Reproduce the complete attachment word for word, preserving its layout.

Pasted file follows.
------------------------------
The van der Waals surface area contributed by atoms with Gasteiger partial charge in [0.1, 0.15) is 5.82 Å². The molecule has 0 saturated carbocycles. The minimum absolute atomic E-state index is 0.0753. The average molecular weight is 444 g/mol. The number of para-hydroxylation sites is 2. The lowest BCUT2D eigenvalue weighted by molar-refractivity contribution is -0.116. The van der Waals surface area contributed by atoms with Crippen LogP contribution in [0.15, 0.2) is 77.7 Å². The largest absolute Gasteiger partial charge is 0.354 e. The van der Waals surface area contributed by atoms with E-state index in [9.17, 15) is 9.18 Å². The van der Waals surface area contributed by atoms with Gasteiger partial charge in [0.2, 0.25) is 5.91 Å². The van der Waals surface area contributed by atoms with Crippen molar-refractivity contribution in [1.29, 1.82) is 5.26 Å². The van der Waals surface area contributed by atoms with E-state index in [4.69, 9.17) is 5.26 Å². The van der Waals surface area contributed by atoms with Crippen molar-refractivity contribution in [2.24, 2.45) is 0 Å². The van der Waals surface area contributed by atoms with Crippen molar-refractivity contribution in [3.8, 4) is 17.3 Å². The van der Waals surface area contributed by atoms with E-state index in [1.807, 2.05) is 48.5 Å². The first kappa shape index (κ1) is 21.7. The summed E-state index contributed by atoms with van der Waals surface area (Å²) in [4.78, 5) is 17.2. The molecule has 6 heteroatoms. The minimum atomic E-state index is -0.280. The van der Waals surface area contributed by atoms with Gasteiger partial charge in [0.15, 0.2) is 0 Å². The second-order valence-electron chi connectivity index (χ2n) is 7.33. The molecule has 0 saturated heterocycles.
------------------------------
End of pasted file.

The van der Waals surface area contributed by atoms with Gasteiger partial charge in [0.1, 0.15) is 5.82 Å². The molecule has 0 saturated carbocycles. The minimum absolute atomic E-state index is 0.0753. The average molecular weight is 444 g/mol. The number of para-hydroxylation sites is 2. The lowest BCUT2D eigenvalue weighted by molar-refractivity contribution is -0.116. The van der Waals surface area contributed by atoms with Crippen LogP contribution in [0.15, 0.2) is 77.7 Å². The largest absolute Gasteiger partial charge is 0.354 e. The van der Waals surface area contributed by atoms with E-state index in [9.17, 15) is 9.18 Å². The van der Waals surface area contributed by atoms with Gasteiger partial charge in [0.2, 0.25) is 5.91 Å². The van der Waals surface area contributed by atoms with Crippen molar-refractivity contribution in [1.29, 1.82) is 5.26 Å². The van der Waals surface area contributed by atoms with E-state index in [4.69, 9.17) is 5.26 Å². The van der Waals surface area contributed by atoms with Crippen molar-refractivity contribution in [2.24, 2.45) is 0 Å². The van der Waals surface area contributed by atoms with Crippen molar-refractivity contribution in [3.8, 4) is 17.3 Å². The van der Waals surface area contributed by atoms with E-state index in [1.807, 2.05) is 48.5 Å². The first kappa shape index (κ1) is 21.7. The summed E-state index contributed by atoms with van der Waals surface area (Å²) in [4.78, 5) is 17.2. The molecule has 6 heteroatoms. The minimum atomic E-state index is -0.280. The van der Waals surface area contributed by atoms with Gasteiger partial charge in [0.15, 0.2) is 0 Å². The second-order valence-electron chi connectivity index (χ2n) is 7.33. The molecule has 0 saturated heterocycles.